Levi Brown is the Tribal Liaison at MnDOT. He says the episode at Mission Creek prompted his agency to “reassess how we did business and ensure that we took everything going forward in a whole different manner.” Brown and Johnson administer an education program for state workers, which has reached nearly 5,000 people. The training starts with history and includes Anishinaabe culture. “People need to understand the history to see the path going forward,” says Brown, a member of the Leech Lake Band of Ojibwe. He is proud of how MnDOT consults with tribes now.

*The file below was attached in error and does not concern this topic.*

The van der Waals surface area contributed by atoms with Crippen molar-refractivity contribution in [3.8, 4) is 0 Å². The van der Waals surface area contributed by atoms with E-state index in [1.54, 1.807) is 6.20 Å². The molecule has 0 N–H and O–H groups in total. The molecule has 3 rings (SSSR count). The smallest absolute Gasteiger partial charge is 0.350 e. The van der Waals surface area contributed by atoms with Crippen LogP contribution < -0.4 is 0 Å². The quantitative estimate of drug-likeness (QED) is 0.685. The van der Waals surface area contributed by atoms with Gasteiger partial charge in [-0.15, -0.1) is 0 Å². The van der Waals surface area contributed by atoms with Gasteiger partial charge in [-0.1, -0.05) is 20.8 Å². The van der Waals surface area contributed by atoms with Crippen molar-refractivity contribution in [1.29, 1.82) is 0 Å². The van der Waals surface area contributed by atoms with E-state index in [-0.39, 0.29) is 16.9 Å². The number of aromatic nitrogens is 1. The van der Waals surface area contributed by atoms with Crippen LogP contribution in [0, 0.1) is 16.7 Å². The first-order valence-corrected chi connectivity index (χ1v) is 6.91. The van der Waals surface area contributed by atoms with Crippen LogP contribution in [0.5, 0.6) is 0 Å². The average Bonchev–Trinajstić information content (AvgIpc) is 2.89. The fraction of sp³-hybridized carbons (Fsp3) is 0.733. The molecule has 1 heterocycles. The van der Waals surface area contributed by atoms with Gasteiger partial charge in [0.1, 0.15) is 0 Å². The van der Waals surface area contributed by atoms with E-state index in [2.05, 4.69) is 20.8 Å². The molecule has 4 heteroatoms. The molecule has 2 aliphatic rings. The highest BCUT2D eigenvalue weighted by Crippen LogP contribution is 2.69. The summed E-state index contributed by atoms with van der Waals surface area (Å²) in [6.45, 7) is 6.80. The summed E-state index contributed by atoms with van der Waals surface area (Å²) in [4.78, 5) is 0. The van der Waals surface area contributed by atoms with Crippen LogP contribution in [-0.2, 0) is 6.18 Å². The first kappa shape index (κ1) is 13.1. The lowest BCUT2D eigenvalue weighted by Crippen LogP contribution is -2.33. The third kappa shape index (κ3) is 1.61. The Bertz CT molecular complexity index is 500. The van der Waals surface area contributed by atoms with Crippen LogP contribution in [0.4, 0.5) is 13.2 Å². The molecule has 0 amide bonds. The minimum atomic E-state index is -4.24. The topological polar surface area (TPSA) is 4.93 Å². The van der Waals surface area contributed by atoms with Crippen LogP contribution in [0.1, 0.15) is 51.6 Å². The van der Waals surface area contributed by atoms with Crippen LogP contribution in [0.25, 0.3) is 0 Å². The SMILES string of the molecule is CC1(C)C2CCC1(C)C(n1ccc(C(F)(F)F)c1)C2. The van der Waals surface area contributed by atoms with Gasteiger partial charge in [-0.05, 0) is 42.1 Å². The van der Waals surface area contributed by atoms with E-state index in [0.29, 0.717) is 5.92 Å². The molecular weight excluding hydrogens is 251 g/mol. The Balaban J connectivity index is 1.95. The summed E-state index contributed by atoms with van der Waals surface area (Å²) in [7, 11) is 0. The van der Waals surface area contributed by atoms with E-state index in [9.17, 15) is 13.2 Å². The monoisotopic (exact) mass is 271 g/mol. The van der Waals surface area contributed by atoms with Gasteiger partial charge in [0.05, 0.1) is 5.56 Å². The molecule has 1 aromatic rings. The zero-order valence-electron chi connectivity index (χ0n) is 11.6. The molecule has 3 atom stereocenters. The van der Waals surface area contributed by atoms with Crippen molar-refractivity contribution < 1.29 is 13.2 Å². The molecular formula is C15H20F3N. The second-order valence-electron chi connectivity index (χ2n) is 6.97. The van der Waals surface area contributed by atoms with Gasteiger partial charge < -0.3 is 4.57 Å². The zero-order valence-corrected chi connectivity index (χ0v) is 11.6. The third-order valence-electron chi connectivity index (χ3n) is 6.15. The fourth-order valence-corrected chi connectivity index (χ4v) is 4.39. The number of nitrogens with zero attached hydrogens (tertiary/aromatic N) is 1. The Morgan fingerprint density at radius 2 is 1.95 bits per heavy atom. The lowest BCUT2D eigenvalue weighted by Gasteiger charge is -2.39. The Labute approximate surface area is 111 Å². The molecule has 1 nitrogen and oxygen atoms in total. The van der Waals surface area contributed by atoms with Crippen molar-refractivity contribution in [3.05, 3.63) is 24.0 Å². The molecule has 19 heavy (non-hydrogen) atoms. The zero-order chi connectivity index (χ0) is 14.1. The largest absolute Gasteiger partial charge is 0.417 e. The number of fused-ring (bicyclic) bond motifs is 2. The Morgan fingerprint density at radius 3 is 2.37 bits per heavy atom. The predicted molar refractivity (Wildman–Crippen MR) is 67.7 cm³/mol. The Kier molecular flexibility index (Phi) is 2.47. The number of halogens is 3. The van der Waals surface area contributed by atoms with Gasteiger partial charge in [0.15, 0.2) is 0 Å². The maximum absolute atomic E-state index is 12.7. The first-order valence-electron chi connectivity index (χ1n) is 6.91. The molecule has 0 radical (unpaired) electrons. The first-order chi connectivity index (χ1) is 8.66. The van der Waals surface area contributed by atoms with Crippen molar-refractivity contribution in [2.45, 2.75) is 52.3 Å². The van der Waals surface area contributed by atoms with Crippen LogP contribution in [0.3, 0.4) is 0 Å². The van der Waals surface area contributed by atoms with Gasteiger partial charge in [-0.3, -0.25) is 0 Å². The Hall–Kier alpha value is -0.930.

“We realized we couldn’t just rely on top levels; we had to work with boots on the ground,” he says. He has trained so many workers at all levels that the agency has created what he calls a “true partnership” with tribes. The key is communicating early in a project, he says. “We do projects that are miles long, so we have to engage folks living in that corridor, not just the elected leaders.” The more comprehensive training pays off, he says. “Tribal roads staff are very comfortable calling their district office with a problem on a certain road. They don’t need to call me, which would take longer to get a response.”
Consultation occurs between the Commissioner of Transportation and elected tribal officials. But cooperation and coordination occur up and down the bureaucracy. Regular meetings enable technical and field staff to identify issues and find solutions; final decisions are taken at the Commissioner/tribal governing body level.
It hasn’t been easy